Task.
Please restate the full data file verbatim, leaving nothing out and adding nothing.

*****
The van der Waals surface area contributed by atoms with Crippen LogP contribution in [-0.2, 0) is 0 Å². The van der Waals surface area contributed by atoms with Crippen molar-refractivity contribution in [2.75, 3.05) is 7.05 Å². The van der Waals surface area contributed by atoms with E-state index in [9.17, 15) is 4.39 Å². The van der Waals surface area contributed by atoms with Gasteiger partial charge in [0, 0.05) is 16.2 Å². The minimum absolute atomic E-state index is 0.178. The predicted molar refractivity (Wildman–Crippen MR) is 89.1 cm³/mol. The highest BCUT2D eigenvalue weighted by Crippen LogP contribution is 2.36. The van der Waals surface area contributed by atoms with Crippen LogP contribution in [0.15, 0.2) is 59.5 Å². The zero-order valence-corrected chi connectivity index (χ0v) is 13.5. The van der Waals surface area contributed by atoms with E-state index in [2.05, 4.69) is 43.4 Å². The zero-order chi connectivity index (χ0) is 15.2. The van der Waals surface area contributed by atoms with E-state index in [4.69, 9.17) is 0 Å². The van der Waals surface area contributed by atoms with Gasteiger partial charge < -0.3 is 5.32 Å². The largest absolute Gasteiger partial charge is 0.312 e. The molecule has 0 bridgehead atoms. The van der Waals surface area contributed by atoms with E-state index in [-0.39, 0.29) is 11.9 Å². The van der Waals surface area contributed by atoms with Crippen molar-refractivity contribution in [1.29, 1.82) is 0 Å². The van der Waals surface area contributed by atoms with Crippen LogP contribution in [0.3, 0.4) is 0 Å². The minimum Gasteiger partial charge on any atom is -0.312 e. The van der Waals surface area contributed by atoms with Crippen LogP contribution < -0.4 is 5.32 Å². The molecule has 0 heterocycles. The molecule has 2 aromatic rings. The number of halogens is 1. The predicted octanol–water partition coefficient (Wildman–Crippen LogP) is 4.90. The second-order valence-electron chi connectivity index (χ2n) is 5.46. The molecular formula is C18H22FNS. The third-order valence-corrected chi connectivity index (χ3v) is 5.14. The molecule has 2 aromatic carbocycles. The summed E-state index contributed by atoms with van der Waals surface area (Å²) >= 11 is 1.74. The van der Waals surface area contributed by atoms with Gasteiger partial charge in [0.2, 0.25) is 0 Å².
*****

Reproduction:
The van der Waals surface area contributed by atoms with Crippen LogP contribution in [-0.2, 0) is 0 Å². The van der Waals surface area contributed by atoms with Crippen molar-refractivity contribution in [2.75, 3.05) is 7.05 Å². The van der Waals surface area contributed by atoms with E-state index in [9.17, 15) is 4.39 Å². The van der Waals surface area contributed by atoms with Gasteiger partial charge in [0, 0.05) is 16.2 Å². The minimum absolute atomic E-state index is 0.178. The predicted molar refractivity (Wildman–Crippen MR) is 89.1 cm³/mol. The highest BCUT2D eigenvalue weighted by Crippen LogP contribution is 2.36. The van der Waals surface area contributed by atoms with Crippen LogP contribution in [0.15, 0.2) is 59.5 Å². The zero-order valence-corrected chi connectivity index (χ0v) is 13.5. The van der Waals surface area contributed by atoms with E-state index in [2.05, 4.69) is 43.4 Å². The zero-order chi connectivity index (χ0) is 15.2. The van der Waals surface area contributed by atoms with E-state index in [4.69, 9.17) is 0 Å². The van der Waals surface area contributed by atoms with Gasteiger partial charge < -0.3 is 5.32 Å². The largest absolute Gasteiger partial charge is 0.312 e. The molecule has 0 bridgehead atoms. The van der Waals surface area contributed by atoms with E-state index in [-0.39, 0.29) is 11.9 Å². The van der Waals surface area contributed by atoms with Crippen molar-refractivity contribution in [1.29, 1.82) is 0 Å². The van der Waals surface area contributed by atoms with Crippen LogP contribution in [0.3, 0.4) is 0 Å². The minimum Gasteiger partial charge on any atom is -0.312 e. The van der Waals surface area contributed by atoms with Crippen LogP contribution < -0.4 is 5.32 Å². The molecule has 0 heterocycles. The molecule has 2 aromatic rings. The number of halogens is 1. The predicted octanol–water partition coefficient (Wildman–Crippen LogP) is 4.90. The second-order valence-electron chi connectivity index (χ2n) is 5.46. The molecular formula is C18H22FNS. The third-order valence-corrected chi connectivity index (χ3v) is 5.14. The molecule has 2 aromatic carbocycles. The summed E-state index contributed by atoms with van der Waals surface area (Å²) >= 11 is 1.74. The van der Waals surface area contributed by atoms with Gasteiger partial charge in [0.2, 0.25) is 0 Å².